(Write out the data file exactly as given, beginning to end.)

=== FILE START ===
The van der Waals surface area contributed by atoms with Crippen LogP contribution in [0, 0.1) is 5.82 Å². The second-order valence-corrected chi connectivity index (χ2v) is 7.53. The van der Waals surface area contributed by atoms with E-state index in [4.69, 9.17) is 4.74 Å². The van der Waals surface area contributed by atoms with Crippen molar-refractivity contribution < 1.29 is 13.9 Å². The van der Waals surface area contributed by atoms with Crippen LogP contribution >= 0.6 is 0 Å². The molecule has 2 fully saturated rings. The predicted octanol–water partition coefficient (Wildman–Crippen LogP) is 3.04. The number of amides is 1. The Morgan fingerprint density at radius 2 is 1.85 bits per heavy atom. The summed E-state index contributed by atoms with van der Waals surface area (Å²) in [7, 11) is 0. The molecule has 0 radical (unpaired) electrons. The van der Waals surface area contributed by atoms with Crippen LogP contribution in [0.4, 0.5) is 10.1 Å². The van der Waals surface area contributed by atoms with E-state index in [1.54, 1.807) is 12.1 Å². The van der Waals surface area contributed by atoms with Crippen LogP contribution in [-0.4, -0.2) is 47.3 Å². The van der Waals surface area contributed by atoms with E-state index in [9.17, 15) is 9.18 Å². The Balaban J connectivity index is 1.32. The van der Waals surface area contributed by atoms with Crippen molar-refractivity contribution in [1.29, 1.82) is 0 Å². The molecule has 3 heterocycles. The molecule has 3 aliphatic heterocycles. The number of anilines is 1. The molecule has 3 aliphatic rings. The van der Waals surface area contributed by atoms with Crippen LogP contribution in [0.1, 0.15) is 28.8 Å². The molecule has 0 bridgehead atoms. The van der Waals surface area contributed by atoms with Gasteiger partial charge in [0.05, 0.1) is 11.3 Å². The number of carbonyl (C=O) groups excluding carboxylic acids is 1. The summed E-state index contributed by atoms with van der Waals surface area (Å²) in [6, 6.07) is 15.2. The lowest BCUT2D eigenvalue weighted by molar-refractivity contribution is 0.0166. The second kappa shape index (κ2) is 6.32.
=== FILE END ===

The van der Waals surface area contributed by atoms with Crippen LogP contribution in [0, 0.1) is 5.82 Å². The second-order valence-corrected chi connectivity index (χ2v) is 7.53. The van der Waals surface area contributed by atoms with E-state index in [4.69, 9.17) is 4.74 Å². The van der Waals surface area contributed by atoms with Crippen molar-refractivity contribution < 1.29 is 13.9 Å². The van der Waals surface area contributed by atoms with Crippen LogP contribution >= 0.6 is 0 Å². The molecule has 2 fully saturated rings. The predicted octanol–water partition coefficient (Wildman–Crippen LogP) is 3.04. The number of amides is 1. The Morgan fingerprint density at radius 2 is 1.85 bits per heavy atom. The summed E-state index contributed by atoms with van der Waals surface area (Å²) in [7, 11) is 0. The molecule has 0 radical (unpaired) electrons. The van der Waals surface area contributed by atoms with Crippen LogP contribution in [0.4, 0.5) is 10.1 Å². The van der Waals surface area contributed by atoms with E-state index in [1.54, 1.807) is 12.1 Å². The van der Waals surface area contributed by atoms with Crippen LogP contribution in [-0.4, -0.2) is 47.3 Å². The van der Waals surface area contributed by atoms with E-state index in [9.17, 15) is 9.18 Å². The Balaban J connectivity index is 1.32. The van der Waals surface area contributed by atoms with Crippen molar-refractivity contribution in [1.29, 1.82) is 0 Å². The molecule has 3 heterocycles. The molecule has 3 aliphatic heterocycles. The number of anilines is 1. The molecule has 3 aliphatic rings. The van der Waals surface area contributed by atoms with Crippen LogP contribution in [0.1, 0.15) is 28.8 Å². The molecule has 0 bridgehead atoms. The van der Waals surface area contributed by atoms with Gasteiger partial charge in [0.05, 0.1) is 11.3 Å². The number of carbonyl (C=O) groups excluding carboxylic acids is 1. The summed E-state index contributed by atoms with van der Waals surface area (Å²) in [6, 6.07) is 15.2. The lowest BCUT2D eigenvalue weighted by molar-refractivity contribution is 0.0166. The second kappa shape index (κ2) is 6.32.